Canadian funds step up investments in India

Top Canadian funds have invested more than $5 billion in India in the past two years


CDPQ CEO and president Michael Sabia says the Canadian pension fund plans to invest $2.3 billion in India. Photo: Bloomberg
CDPQ CEO and president Michael Sabia says the Canadian pension fund plans to invest $2.3 billion in India. Photo: Bloomberg

Mumbai: Canadian institutions are stepping up investments in India, seeking to tap the changes under way that will sharpen the country’s competitive edge.

In the last two weeks alone, two large Canadian funds—Brookfield Asset Management and Caisse de Dépôt et Placement du Québec (CDPQ)—have announced investments worth about $2 billion in the country.

In the last couple of years, the top Canadian funds have made investments worth more than $5 billion in India, according to public data.

CDPQ, which set up its India office in March, announced a commitment of $150 million to renewable energy in India.

Last month, CDPQ joined hands with Tata Power International Pte. Ltd, ICICI Venture, Kuwait Investment Authority (KIA) and State General Reserve Fund (SGRF) of the Sultanate of Oman, to launch a platform to facilitate investment in power projects in India with an initial capital of up to $850 million.

Last week, CDPQ, the second largest pension fund in Canada, signed a long-term partnership with Edelweiss Financial Service Ltd to invest around Rs5,000 crore (nearly $750 million) in stressed assets and specialized corporate credit in India over the next four years.

“Besides the attractive labour force and governance in India, India’s structural reforms that are gradually changing will make India a more competitive player in the global economy and better equip it for future growth. Each of these represents an important step forward for India and sends a signal to the world’s investors. A signal that India is focused on long-term growth, stability and on becoming an easier place to invest and do business,” said Anita Marangoly George, managing director, South Asia, CDPQ.

With all these investments, CDPQ’s investment in India will be around Canadian $3 billion ($2.3 billion, or Rs15,000 crore), according to Michael Sabia, chief executive officer and president of CDPQ.

CDPQ’s larger rival Canada Pension Plan Investment Board (CPPIB) opened its investment office in India in October 2015. Planning a wide exposure to the Indian infrastructure sector, CPPIB entered India as a direct investor with an investment of Rs2,000 crore in Larsen and Toubro Ltd’s subsidiary L&T Infrastructure Development Projects Ltd (IDPL) in December 2014.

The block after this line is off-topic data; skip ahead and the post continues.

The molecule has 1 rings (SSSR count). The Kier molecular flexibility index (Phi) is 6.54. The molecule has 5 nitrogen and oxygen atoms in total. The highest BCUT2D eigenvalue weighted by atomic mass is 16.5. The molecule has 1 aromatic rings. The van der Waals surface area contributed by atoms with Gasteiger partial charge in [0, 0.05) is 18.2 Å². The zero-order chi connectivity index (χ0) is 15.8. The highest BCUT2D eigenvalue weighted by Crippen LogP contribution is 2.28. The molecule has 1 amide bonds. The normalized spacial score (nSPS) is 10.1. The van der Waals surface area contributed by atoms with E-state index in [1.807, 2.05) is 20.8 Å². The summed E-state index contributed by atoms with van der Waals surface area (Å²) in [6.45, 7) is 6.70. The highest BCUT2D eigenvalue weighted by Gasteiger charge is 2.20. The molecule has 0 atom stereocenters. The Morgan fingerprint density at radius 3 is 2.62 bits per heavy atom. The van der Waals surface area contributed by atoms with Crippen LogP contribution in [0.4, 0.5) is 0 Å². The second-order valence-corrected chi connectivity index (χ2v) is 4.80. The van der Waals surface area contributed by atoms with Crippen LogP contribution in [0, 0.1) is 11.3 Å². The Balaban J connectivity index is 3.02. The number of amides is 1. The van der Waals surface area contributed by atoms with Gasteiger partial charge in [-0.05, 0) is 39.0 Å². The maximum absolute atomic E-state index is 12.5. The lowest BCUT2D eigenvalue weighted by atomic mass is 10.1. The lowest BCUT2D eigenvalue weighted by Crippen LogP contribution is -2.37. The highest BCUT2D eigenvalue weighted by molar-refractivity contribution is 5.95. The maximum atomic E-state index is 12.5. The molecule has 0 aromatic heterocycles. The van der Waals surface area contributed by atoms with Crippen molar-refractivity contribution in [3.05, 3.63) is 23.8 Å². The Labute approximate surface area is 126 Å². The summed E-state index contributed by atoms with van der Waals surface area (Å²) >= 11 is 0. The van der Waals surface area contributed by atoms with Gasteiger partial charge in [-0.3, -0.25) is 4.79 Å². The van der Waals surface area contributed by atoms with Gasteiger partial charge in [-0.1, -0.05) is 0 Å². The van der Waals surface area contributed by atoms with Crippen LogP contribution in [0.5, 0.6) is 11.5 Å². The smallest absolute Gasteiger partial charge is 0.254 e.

As a limited partner (investor in private equity funds), CPPIB has a large exposure to Indian private equity sector. It has commitments worth $300 million to Renuka Ramnath-led Multiples Alternate Asset Management Pvt. Ltd.

The Canadian fund is exploring various investments options in India including direct investments.

“India is a key long-term growth market for CPPIB and presents good opportunities because of its strong long-term fundamentals. CPPIB is a patient investor and will seek to build long-term partnerships with leading partners across market cycles,” a CPPIB spokesperson said in reply to a query from Mint.

Till date, CPPIB has invested more than $2 billion in India and this is likely to rise, Mint reported in October last year, citing the fund’s top management.

Another Canadian alternative asset manager—Brookfield Asset Management Inc.—has been an active investor in realty, infrastructure and renewable power in India.

Last week, Brookfield Asset Management acquired office and retail assets of Hiranandani Developers Pvt. Ltd in the Mumbai suburb of Powai at a valuation of close to $1 billion—one of the largest commercial real estate deals in recent years. In July, Brookfield and India’s largest lender State Bank of India decided to launch a joint venture fund to which the Canadian fund has agreed to commit Rs7,000 crore to purchase distressed assets.

An email sent to a Brookfield spokesperson on Wednesday did not elicit any response.

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